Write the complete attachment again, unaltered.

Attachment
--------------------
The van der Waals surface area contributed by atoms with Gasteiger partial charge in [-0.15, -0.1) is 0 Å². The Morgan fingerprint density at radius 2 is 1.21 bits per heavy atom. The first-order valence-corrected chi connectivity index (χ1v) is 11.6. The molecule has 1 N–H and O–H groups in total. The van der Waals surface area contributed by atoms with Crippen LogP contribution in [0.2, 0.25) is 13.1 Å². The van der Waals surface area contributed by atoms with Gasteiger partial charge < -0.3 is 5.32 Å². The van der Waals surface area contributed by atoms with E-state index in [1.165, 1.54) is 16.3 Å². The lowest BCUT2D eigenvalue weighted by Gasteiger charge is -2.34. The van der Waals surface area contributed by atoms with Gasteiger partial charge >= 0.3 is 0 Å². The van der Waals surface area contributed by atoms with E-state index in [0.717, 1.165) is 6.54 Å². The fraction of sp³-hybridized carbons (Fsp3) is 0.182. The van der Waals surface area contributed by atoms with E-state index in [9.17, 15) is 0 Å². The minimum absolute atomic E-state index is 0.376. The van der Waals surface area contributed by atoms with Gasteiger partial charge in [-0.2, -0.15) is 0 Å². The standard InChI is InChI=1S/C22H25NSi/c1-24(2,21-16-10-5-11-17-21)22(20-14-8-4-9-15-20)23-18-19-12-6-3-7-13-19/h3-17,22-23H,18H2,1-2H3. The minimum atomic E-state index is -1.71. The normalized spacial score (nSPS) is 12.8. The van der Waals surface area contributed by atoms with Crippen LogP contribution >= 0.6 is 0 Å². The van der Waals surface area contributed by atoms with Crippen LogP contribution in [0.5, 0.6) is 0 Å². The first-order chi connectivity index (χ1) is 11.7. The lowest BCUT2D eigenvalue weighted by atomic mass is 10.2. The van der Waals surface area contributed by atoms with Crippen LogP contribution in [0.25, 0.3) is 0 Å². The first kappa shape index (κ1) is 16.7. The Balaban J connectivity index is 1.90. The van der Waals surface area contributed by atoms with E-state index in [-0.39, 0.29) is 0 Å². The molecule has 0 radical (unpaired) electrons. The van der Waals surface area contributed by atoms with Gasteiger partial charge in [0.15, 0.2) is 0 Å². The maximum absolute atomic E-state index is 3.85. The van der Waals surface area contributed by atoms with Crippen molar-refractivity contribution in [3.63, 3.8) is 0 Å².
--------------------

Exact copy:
The van der Waals surface area contributed by atoms with Gasteiger partial charge in [-0.15, -0.1) is 0 Å². The Morgan fingerprint density at radius 2 is 1.21 bits per heavy atom. The first-order valence-corrected chi connectivity index (χ1v) is 11.6. The molecule has 1 N–H and O–H groups in total. The van der Waals surface area contributed by atoms with Crippen LogP contribution in [0.2, 0.25) is 13.1 Å². The van der Waals surface area contributed by atoms with Gasteiger partial charge < -0.3 is 5.32 Å². The van der Waals surface area contributed by atoms with E-state index in [1.165, 1.54) is 16.3 Å². The lowest BCUT2D eigenvalue weighted by Gasteiger charge is -2.34. The van der Waals surface area contributed by atoms with Gasteiger partial charge >= 0.3 is 0 Å². The van der Waals surface area contributed by atoms with E-state index in [0.717, 1.165) is 6.54 Å². The fraction of sp³-hybridized carbons (Fsp3) is 0.182. The van der Waals surface area contributed by atoms with E-state index in [9.17, 15) is 0 Å². The minimum absolute atomic E-state index is 0.376. The van der Waals surface area contributed by atoms with Gasteiger partial charge in [-0.2, -0.15) is 0 Å². The standard InChI is InChI=1S/C22H25NSi/c1-24(2,21-16-10-5-11-17-21)22(20-14-8-4-9-15-20)23-18-19-12-6-3-7-13-19/h3-17,22-23H,18H2,1-2H3. The minimum atomic E-state index is -1.71. The normalized spacial score (nSPS) is 12.8. The van der Waals surface area contributed by atoms with Crippen LogP contribution >= 0.6 is 0 Å². The van der Waals surface area contributed by atoms with Crippen LogP contribution in [0.5, 0.6) is 0 Å². The first-order chi connectivity index (χ1) is 11.7. The lowest BCUT2D eigenvalue weighted by atomic mass is 10.2. The van der Waals surface area contributed by atoms with Crippen LogP contribution in [0.25, 0.3) is 0 Å². The first kappa shape index (κ1) is 16.7. The Balaban J connectivity index is 1.90. The van der Waals surface area contributed by atoms with E-state index in [-0.39, 0.29) is 0 Å². The molecule has 0 radical (unpaired) electrons. The van der Waals surface area contributed by atoms with Gasteiger partial charge in [0.15, 0.2) is 0 Å². The maximum absolute atomic E-state index is 3.85. The van der Waals surface area contributed by atoms with Crippen molar-refractivity contribution in [3.63, 3.8) is 0 Å².